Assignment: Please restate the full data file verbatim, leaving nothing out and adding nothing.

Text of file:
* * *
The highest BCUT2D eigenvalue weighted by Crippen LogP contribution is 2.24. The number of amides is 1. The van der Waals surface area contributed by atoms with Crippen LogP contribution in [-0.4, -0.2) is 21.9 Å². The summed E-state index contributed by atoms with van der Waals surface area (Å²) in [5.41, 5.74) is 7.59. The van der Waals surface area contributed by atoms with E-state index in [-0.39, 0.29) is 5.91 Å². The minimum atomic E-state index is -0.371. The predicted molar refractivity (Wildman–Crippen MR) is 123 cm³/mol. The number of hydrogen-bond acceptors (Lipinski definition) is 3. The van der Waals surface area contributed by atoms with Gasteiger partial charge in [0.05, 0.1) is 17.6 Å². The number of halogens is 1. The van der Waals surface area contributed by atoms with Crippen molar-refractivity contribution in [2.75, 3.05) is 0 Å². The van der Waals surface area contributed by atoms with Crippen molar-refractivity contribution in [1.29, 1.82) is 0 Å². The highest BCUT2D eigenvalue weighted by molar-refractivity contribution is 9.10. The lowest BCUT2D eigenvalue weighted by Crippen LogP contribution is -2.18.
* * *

The highest BCUT2D eigenvalue weighted by Crippen LogP contribution is 2.24. The number of amides is 1. The van der Waals surface area contributed by atoms with Crippen LogP contribution in [-0.4, -0.2) is 21.9 Å². The summed E-state index contributed by atoms with van der Waals surface area (Å²) in [5.41, 5.74) is 7.59. The van der Waals surface area contributed by atoms with E-state index in [-0.39, 0.29) is 5.91 Å². The minimum atomic E-state index is -0.371. The predicted molar refractivity (Wildman–Crippen MR) is 123 cm³/mol. The number of hydrogen-bond acceptors (Lipinski definition) is 3. The van der Waals surface area contributed by atoms with Gasteiger partial charge in [0.05, 0.1) is 17.6 Å². The number of halogens is 1. The van der Waals surface area contributed by atoms with Crippen molar-refractivity contribution in [2.75, 3.05) is 0 Å². The van der Waals surface area contributed by atoms with Crippen molar-refractivity contribution in [1.29, 1.82) is 0 Å². The highest BCUT2D eigenvalue weighted by molar-refractivity contribution is 9.10. The lowest BCUT2D eigenvalue weighted by Crippen LogP contribution is -2.18.